The difference in annual rates of tissue loss between patients with AD and healthy age-matched controls was taken to represent the maximum possible effect a treatment could have (ie, 100% impact). If this assumption is not made, the potential for a therapeutic effect may be overestimated. A reduction of 20% in progression was therefore considered to be equal to 20% of this difference rather than 20% of the total loss in patients with AD.
The sample size thus derived was increased by 10% to allow for losses to follow-up.
The sample size was then further increased assuming that about 10% of scan pairs could not be used (eg, too much movement on 1 of the scans).
All calculations were performed based on the requirement that a trial should have 90% power to detect the specified treatment effect when a 2-sided 5% level of significance is used.
The AD and control groups were closely matched for age, sex, and interval between scans (Table 1). The mean (SD) rate of cerebral atrophy was 2.37% (1.11%) of brain volume per year for the AD group and 0.41% (0.47%) per year for the control group. The change in mean (SD) MMSE scores was from 19.6 (4.1) at baseline to 17.1 (6.3) at second scan in the patients with AD and 29.2 (1.0) to 29.2 (1.1) in the control group.
The results of the sample size calculations for the serial MRI registration technique are shown in Table 2. This table can be interpreted for a drug with an anticipated ability to reduce the rate of cerebral atrophy by 20% over 1 year as follows: To have 90% power to detect a drug effect, allowing 0.24% per year for normal aging, a 10% dropout rate, and assuming that 10% of scan pairs are unusable, 207 patients will be needed in each treatment arm.
The calculations presented above suggest that this method of measuring rates of cerebral atrophy may be feasible for use in clinical phase 2/3 drug trials. The calculations take into account subject attrition and technical problems with scan acquisition, yet still indicate a realistic sample size given the cost of including serial MRI in a large clinical trial. The therapeutic effects used in the examples given ranged from 10% to 50%. Less than a 10% disease-slowing effect would be difficult to show and might not be considered clinically relevant. A disease-slowing effect of more than 50% is unlikely to need a surrogate marker of progression because the clinical effects would be so dramatic.
Serial MRI registration is a comparatively new technique for measuring rates of cerebral atrophy. Although a large number of articles describe the cross-sectional features and correlates of neuroimaging changes and volumetric measures in AD, only a relatively small number of longitudinal structural imaging studies of appropriate design have been published with atrophy rates and their SDs reported. A number of studies20,21,32- 36 where comparable data are available are summarized in Table 3. The paucity of longitudinal studies is surprising considering their importance.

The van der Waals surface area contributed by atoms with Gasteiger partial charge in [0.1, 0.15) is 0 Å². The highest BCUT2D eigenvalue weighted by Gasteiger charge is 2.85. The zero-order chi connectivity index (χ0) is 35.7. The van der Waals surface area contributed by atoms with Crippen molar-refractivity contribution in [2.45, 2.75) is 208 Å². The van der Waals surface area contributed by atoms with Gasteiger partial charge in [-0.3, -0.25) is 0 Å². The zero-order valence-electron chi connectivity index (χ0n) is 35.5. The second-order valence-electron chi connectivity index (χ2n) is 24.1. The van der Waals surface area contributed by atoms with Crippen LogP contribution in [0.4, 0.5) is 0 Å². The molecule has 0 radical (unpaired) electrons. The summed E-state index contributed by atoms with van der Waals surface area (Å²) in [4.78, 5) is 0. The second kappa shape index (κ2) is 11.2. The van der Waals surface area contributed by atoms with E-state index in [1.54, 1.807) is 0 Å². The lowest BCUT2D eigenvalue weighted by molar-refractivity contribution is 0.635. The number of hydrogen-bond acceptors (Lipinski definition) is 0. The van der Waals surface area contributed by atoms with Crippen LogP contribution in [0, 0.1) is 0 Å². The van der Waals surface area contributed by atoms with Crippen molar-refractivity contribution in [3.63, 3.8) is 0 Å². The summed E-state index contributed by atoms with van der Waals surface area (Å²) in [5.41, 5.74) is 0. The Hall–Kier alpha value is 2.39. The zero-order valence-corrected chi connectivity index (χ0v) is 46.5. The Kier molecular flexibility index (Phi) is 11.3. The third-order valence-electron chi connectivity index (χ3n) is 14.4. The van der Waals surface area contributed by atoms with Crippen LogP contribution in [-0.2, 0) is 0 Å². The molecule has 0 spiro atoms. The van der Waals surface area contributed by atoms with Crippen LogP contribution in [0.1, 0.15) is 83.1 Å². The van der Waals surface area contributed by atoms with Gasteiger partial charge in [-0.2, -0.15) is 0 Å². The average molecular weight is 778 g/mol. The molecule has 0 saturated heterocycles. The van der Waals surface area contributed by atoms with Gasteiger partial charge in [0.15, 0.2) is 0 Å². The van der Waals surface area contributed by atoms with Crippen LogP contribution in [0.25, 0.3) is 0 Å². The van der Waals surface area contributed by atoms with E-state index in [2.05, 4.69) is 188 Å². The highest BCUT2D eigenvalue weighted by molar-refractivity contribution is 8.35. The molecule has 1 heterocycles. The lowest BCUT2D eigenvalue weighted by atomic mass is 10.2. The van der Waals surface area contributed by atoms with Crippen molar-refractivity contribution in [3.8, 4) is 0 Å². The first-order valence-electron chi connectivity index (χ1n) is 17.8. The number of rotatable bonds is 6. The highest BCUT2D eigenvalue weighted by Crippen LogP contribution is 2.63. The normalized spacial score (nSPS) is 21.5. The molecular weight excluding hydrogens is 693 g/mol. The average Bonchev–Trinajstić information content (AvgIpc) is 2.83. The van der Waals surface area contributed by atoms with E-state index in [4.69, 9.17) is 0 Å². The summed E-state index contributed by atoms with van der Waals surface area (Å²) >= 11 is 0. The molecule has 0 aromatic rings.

Comparisons of the different techniques used to measure atrophy are difficult because the patient data sets are necessarily different. Based on the published rates of atrophy of the structures measured, sample size calculations were carried out using an identical method to that used for the MRI registration technique. These sample size estimates are summarized in Table 4.
Most studies focused on ventricular enlargement. Of those listed, only 2 studies used MRI.20,32 Kaye et al32 studied elderly patients who were initially recruited "predementia" and observed to 12 months postdiagnosis. Rates of atrophy might therefore be expected to be higher if based only on the period postdiagnosis. Jack et al (1998)20 conducted a careful longitudinal study measuring hippocampal and temporal horn volumes from volumetric MRI in 24 patients with AD and 24 controls. The interval between scans was almost 2 years. Registration was used prior to manual segmentation of the regions of interest resulting in high levels of reproducibility. The rate of hippocampal atrophy in the patients with AD (4% per year) was only 2½ times that of the control group (1.6% per year), and the relatively small difference between patients and controls increases the sample size requirements. The factors that are important in determining sample size are first the difference between AD and control rates of loss for the structure to be measured; the maximum treatment effect that could be expected is to reduce the rate of loss to that of age-matched controls (100% disease slowing). The second factor is the heterogeneity or variability (the SD) of the measured rates of atrophy in the AD group. This variability is the result of genuine differences between individuals, dependent on stage of disease and so forth, as well as the measurement error of the technique used. The more homogeneous the measured rate of atrophy in the patients, the easier it is to detect a small treatment change.